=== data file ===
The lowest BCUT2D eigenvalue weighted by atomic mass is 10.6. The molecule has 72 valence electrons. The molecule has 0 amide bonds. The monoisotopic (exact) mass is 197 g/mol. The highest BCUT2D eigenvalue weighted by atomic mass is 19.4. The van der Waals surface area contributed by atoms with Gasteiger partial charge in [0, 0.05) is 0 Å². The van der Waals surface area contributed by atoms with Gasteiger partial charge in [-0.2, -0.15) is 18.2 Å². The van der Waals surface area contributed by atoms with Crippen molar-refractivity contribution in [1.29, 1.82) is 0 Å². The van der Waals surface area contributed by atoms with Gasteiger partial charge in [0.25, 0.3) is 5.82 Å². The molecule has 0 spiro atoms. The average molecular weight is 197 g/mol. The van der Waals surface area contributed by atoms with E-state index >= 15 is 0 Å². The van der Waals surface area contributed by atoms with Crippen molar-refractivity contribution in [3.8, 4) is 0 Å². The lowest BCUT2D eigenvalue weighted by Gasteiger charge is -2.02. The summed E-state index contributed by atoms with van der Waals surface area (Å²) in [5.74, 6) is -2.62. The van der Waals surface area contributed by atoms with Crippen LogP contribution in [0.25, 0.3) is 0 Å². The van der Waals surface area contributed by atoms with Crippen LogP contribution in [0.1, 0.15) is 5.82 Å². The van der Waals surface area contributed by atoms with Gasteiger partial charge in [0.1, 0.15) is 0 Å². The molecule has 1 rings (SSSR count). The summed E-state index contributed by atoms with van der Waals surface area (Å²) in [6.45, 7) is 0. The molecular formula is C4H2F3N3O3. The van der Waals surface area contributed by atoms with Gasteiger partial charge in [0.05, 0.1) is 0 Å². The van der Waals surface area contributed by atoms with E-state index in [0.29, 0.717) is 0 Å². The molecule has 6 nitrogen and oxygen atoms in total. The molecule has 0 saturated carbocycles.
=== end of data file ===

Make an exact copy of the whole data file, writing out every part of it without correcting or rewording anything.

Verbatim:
The lowest BCUT2D eigenvalue weighted by atomic mass is 10.6. The molecule has 72 valence electrons. The molecule has 0 amide bonds. The monoisotopic (exact) mass is 197 g/mol. The highest BCUT2D eigenvalue weighted by atomic mass is 19.4. The van der Waals surface area contributed by atoms with Gasteiger partial charge in [0, 0.05) is 0 Å². The van der Waals surface area contributed by atoms with Gasteiger partial charge in [-0.2, -0.15) is 18.2 Å². The van der Waals surface area contributed by atoms with Crippen molar-refractivity contribution in [1.29, 1.82) is 0 Å². The van der Waals surface area contributed by atoms with Gasteiger partial charge in [0.25, 0.3) is 5.82 Å². The molecule has 0 spiro atoms. The average molecular weight is 197 g/mol. The van der Waals surface area contributed by atoms with E-state index >= 15 is 0 Å². The van der Waals surface area contributed by atoms with Crippen molar-refractivity contribution in [3.8, 4) is 0 Å². The lowest BCUT2D eigenvalue weighted by Gasteiger charge is -2.02. The summed E-state index contributed by atoms with van der Waals surface area (Å²) in [5.74, 6) is -2.62. The van der Waals surface area contributed by atoms with Crippen LogP contribution in [0.25, 0.3) is 0 Å². The van der Waals surface area contributed by atoms with Crippen LogP contribution in [0.1, 0.15) is 5.82 Å². The van der Waals surface area contributed by atoms with Gasteiger partial charge in [0.1, 0.15) is 0 Å². The molecule has 1 rings (SSSR count). The summed E-state index contributed by atoms with van der Waals surface area (Å²) in [6.45, 7) is 0. The molecular formula is C4H2F3N3O3. The van der Waals surface area contributed by atoms with Gasteiger partial charge in [0.05, 0.1) is 0 Å². The van der Waals surface area contributed by atoms with E-state index in [0.29, 0.717) is 0 Å². The molecule has 6 nitrogen and oxygen atoms in total. The molecule has 0 saturated carbocycles.